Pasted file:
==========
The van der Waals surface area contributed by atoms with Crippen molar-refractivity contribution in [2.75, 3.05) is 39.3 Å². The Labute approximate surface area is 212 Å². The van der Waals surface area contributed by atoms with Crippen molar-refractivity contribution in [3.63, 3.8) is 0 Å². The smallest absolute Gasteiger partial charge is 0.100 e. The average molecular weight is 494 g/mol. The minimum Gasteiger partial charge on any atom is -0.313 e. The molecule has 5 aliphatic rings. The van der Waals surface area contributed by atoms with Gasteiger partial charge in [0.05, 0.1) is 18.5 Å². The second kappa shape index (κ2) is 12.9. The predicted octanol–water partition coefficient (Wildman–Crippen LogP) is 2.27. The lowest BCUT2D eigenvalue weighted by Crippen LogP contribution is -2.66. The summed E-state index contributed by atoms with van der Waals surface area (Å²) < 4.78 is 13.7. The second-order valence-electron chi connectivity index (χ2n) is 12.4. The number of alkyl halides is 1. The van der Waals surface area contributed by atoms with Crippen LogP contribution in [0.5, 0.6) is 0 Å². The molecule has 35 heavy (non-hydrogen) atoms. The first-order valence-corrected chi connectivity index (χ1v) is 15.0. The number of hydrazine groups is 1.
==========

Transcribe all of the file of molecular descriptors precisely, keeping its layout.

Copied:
The van der Waals surface area contributed by atoms with Crippen molar-refractivity contribution in [2.75, 3.05) is 39.3 Å². The Labute approximate surface area is 212 Å². The van der Waals surface area contributed by atoms with Crippen molar-refractivity contribution in [3.63, 3.8) is 0 Å². The smallest absolute Gasteiger partial charge is 0.100 e. The average molecular weight is 494 g/mol. The minimum Gasteiger partial charge on any atom is -0.313 e. The molecule has 5 aliphatic rings. The van der Waals surface area contributed by atoms with Gasteiger partial charge in [0.05, 0.1) is 18.5 Å². The second kappa shape index (κ2) is 12.9. The predicted octanol–water partition coefficient (Wildman–Crippen LogP) is 2.27. The lowest BCUT2D eigenvalue weighted by Crippen LogP contribution is -2.66. The summed E-state index contributed by atoms with van der Waals surface area (Å²) < 4.78 is 13.7. The second-order valence-electron chi connectivity index (χ2n) is 12.4. The number of alkyl halides is 1. The van der Waals surface area contributed by atoms with Crippen LogP contribution in [0.5, 0.6) is 0 Å². The molecule has 35 heavy (non-hydrogen) atoms. The first-order valence-corrected chi connectivity index (χ1v) is 15.0. The number of hydrazine groups is 1.